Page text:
Candidates in York North, 1921

It seems that people have always named their kids after the celebrities of the day. The impulse is represented by thousands of young Britneys and Lindsays today, but celebrity was a different beast in the past. Take, for example, the list of candidates in the riding of York North for 1921, each named after a famous predecessor. But instead of teenybopper celebrities, their namesakes were a rebel (and grandfather), a prime minister, and a philosopher.

Related Google search a little too revealingUnrelated: Speaking of Britneys, if you search for ‘spears’ while assembling information for a quick post about a mostly-unrelated topic (because you know that you’d never search for it otherwise), Google is a little too helpful.

Where's Jack?

Where’s Jack?

Hmm. It’s been a week and a half since the federal election was called and just five days remain before nominations close, and so far no candidates in Toronto-Danforth (including NDP leader Jack Layton) have managed to scrape together the 100 signatures required to submit their nomination papers. Who will be the first? It could be you.

Update: The Green Party’s Sharon Howarth just became the first to crack the list. The rest of you were a little too slow on the draw.

The Girdler

The Girdler

With the new Batman movie, The Dark Knight, opening today, and traffic to my own Dark Knight page skyrocketing over the last week, now would be a good time to ponder a question that’s vexed my curious mind for some 30 years now: would The Girdler be a better name for a superhero or supervillain? And in either case, what would his superpower be? And who would be his nemesis?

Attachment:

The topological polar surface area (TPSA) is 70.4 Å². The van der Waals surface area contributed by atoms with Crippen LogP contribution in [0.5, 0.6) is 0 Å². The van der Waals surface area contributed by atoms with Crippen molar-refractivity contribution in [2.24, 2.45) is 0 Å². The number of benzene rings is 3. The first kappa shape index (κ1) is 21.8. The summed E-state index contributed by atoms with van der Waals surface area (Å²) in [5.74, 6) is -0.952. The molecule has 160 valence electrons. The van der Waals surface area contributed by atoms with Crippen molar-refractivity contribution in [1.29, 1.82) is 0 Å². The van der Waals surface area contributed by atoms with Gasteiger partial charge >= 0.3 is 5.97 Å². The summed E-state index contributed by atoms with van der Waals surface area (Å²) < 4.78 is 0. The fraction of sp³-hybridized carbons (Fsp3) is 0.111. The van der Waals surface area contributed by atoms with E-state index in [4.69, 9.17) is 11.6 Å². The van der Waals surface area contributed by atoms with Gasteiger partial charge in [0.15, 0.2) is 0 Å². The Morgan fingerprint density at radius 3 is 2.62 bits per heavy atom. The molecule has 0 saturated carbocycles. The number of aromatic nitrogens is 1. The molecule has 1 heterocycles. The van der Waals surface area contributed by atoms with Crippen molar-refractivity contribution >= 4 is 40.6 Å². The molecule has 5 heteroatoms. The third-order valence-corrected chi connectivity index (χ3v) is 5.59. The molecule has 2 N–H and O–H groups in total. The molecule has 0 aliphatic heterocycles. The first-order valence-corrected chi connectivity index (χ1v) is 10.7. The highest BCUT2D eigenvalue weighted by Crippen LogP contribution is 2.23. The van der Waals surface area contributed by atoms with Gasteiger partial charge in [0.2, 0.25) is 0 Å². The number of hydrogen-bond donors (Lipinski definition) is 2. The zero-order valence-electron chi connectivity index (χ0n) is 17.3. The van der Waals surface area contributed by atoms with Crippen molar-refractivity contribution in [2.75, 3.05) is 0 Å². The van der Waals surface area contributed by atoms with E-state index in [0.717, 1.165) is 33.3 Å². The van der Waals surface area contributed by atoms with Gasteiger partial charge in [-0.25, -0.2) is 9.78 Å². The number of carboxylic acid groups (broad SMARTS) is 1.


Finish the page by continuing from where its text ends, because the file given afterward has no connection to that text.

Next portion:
According to the Girdler Family web site, the Girdler name—like Cooper, Miller, and Smith—originates with a profession: a girdle maker, in this case. The girdles in question more resemble belts than the modern Playtex variety, though.

Silly cycling restrictions: How slow can you go?

How slow can you go?

If you look closely at the advisory signs when you enter Mount Pleasant Cemetery, you may notice something peculiar: a reasonable speed limit of 30 km/h for cars and just 10 km/h for bicycles. Not only that, but while drivers are helpfully advised to lock their unattended cars, cyclists are warned—twice!—that their speed limit is “strictly enforced,” and that it is to “ensure the safety and respect of those visiting the cemetery.” Apparently, a bike at 15 km/h is more disturbing and dangerous than a car travelling twice that speed.

What makes this a silly restriction is not so much the different speed limits or the extra warnings for cyclists, but the ludicrously slow speed cyclists are supposed to maintain. I did try riding at 10km/h through the cemetery one day; it’s a very difficult speed to maintain. I was passed by several non-Roger-Bannister-like joggers who were bouncing along at, by rough estimate, about 12 km/h. My more typical leisurely pace through these paths is around 20 km/h.

As for being strictly enforced, none of the cemetery employees I encounter (including security) on my daily commutes ever do more than wave and smile as I fly recklessly past them at twice the limit. Either no one knows how slow 10 km/h really is or they think it’s as silly as I do.

Still, cyclists have it better than inline skaters; they’re not allowed in the cemetery at all.